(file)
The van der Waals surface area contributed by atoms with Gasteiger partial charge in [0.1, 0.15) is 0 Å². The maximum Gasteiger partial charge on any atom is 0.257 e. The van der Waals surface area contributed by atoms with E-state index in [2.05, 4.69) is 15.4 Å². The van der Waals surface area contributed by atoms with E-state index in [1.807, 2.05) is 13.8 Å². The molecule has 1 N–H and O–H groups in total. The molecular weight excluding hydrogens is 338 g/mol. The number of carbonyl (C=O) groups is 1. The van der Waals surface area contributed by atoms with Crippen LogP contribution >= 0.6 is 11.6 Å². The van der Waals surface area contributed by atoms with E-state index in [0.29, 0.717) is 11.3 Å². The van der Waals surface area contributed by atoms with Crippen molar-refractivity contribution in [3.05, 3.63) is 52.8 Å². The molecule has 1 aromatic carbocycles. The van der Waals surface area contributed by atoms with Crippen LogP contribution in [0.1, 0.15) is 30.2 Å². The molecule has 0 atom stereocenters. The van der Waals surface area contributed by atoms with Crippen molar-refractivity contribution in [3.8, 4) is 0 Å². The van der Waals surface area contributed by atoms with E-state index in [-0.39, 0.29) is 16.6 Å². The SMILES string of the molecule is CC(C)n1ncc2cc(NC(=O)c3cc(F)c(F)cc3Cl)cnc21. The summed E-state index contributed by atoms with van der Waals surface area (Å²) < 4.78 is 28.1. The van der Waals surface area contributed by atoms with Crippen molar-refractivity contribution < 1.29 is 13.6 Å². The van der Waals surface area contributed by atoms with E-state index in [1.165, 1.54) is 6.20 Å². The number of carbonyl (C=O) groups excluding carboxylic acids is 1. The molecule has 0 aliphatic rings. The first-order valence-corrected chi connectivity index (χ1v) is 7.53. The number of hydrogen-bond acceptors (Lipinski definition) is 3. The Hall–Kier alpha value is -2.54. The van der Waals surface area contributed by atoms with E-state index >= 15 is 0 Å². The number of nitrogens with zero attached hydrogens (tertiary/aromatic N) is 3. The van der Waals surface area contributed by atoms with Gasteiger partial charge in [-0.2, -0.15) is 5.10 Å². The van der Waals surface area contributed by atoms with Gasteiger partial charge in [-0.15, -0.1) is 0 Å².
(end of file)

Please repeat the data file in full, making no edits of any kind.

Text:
The van der Waals surface area contributed by atoms with Gasteiger partial charge in [0.1, 0.15) is 0 Å². The maximum Gasteiger partial charge on any atom is 0.257 e. The van der Waals surface area contributed by atoms with E-state index in [2.05, 4.69) is 15.4 Å². The van der Waals surface area contributed by atoms with E-state index in [1.807, 2.05) is 13.8 Å². The molecule has 1 N–H and O–H groups in total. The molecular weight excluding hydrogens is 338 g/mol. The number of carbonyl (C=O) groups is 1. The van der Waals surface area contributed by atoms with Crippen LogP contribution >= 0.6 is 11.6 Å². The van der Waals surface area contributed by atoms with E-state index in [0.29, 0.717) is 11.3 Å². The van der Waals surface area contributed by atoms with Crippen molar-refractivity contribution in [3.05, 3.63) is 52.8 Å². The molecule has 1 aromatic carbocycles. The van der Waals surface area contributed by atoms with Crippen LogP contribution in [0.1, 0.15) is 30.2 Å². The molecule has 0 atom stereocenters. The van der Waals surface area contributed by atoms with Crippen molar-refractivity contribution in [3.8, 4) is 0 Å². The van der Waals surface area contributed by atoms with E-state index in [-0.39, 0.29) is 16.6 Å². The SMILES string of the molecule is CC(C)n1ncc2cc(NC(=O)c3cc(F)c(F)cc3Cl)cnc21. The summed E-state index contributed by atoms with van der Waals surface area (Å²) < 4.78 is 28.1. The van der Waals surface area contributed by atoms with Crippen molar-refractivity contribution < 1.29 is 13.6 Å². The van der Waals surface area contributed by atoms with E-state index in [1.165, 1.54) is 6.20 Å². The number of carbonyl (C=O) groups excluding carboxylic acids is 1. The molecule has 0 aliphatic rings. The first-order valence-corrected chi connectivity index (χ1v) is 7.53. The number of hydrogen-bond acceptors (Lipinski definition) is 3. The Hall–Kier alpha value is -2.54. The van der Waals surface area contributed by atoms with E-state index >= 15 is 0 Å². The number of nitrogens with zero attached hydrogens (tertiary/aromatic N) is 3. The van der Waals surface area contributed by atoms with Gasteiger partial charge in [-0.2, -0.15) is 5.10 Å². The van der Waals surface area contributed by atoms with Gasteiger partial charge in [-0.15, -0.1) is 0 Å².